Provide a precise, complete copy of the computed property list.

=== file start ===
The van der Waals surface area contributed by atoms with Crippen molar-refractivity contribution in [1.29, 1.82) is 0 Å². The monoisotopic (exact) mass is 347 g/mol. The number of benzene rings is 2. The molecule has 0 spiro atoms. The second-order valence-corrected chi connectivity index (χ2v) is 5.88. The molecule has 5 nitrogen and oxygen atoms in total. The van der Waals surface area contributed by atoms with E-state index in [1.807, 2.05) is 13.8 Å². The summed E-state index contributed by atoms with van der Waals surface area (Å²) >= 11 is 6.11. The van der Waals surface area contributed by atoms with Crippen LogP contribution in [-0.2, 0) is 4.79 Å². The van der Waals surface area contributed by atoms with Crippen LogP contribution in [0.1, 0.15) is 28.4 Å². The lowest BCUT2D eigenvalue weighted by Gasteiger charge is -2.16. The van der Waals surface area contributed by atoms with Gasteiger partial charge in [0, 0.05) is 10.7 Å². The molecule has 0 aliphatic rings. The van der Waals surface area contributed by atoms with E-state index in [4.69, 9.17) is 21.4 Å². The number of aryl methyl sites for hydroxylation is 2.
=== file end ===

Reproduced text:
The van der Waals surface area contributed by atoms with Crippen molar-refractivity contribution in [1.29, 1.82) is 0 Å². The monoisotopic (exact) mass is 347 g/mol. The number of benzene rings is 2. The molecule has 0 spiro atoms. The second-order valence-corrected chi connectivity index (χ2v) is 5.88. The molecule has 5 nitrogen and oxygen atoms in total. The van der Waals surface area contributed by atoms with E-state index in [1.807, 2.05) is 13.8 Å². The summed E-state index contributed by atoms with van der Waals surface area (Å²) >= 11 is 6.11. The van der Waals surface area contributed by atoms with Crippen LogP contribution in [-0.2, 0) is 4.79 Å². The van der Waals surface area contributed by atoms with Crippen LogP contribution in [0.1, 0.15) is 28.4 Å². The lowest BCUT2D eigenvalue weighted by Gasteiger charge is -2.16. The van der Waals surface area contributed by atoms with Gasteiger partial charge in [0, 0.05) is 10.7 Å². The molecule has 0 aliphatic rings. The van der Waals surface area contributed by atoms with E-state index in [4.69, 9.17) is 21.4 Å². The number of aryl methyl sites for hydroxylation is 2.